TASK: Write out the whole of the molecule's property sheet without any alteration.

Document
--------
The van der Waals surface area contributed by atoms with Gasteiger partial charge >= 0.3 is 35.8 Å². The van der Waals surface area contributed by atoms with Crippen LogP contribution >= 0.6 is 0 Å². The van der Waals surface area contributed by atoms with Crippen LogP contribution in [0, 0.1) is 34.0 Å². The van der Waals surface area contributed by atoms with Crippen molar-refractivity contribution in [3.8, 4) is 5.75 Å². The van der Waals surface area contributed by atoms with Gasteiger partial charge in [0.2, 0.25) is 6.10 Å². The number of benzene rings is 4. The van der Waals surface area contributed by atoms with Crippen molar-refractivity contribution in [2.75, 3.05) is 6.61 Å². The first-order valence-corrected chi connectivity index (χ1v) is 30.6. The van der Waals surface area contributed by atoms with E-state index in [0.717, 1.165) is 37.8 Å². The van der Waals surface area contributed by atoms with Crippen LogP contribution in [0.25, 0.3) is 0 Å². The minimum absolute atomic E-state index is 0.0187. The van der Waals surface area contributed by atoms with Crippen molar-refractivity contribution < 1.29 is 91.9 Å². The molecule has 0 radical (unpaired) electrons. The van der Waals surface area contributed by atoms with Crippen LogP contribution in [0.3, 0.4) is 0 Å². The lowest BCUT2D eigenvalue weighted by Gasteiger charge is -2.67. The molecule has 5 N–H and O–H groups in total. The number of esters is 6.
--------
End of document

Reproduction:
The van der Waals surface area contributed by atoms with Gasteiger partial charge >= 0.3 is 35.8 Å². The van der Waals surface area contributed by atoms with Crippen LogP contribution >= 0.6 is 0 Å². The van der Waals surface area contributed by atoms with Crippen LogP contribution in [0, 0.1) is 34.0 Å². The van der Waals surface area contributed by atoms with Crippen molar-refractivity contribution in [3.8, 4) is 5.75 Å². The van der Waals surface area contributed by atoms with Gasteiger partial charge in [0.2, 0.25) is 6.10 Å². The number of benzene rings is 4. The van der Waals surface area contributed by atoms with Crippen molar-refractivity contribution in [2.75, 3.05) is 6.61 Å². The first-order valence-corrected chi connectivity index (χ1v) is 30.6. The van der Waals surface area contributed by atoms with E-state index in [0.717, 1.165) is 37.8 Å². The van der Waals surface area contributed by atoms with Crippen LogP contribution in [0.25, 0.3) is 0 Å². The minimum absolute atomic E-state index is 0.0187. The van der Waals surface area contributed by atoms with Crippen molar-refractivity contribution < 1.29 is 91.9 Å². The molecule has 0 radical (unpaired) electrons. The van der Waals surface area contributed by atoms with Crippen LogP contribution in [0.3, 0.4) is 0 Å². The lowest BCUT2D eigenvalue weighted by Gasteiger charge is -2.67. The molecule has 5 N–H and O–H groups in total. The number of esters is 6.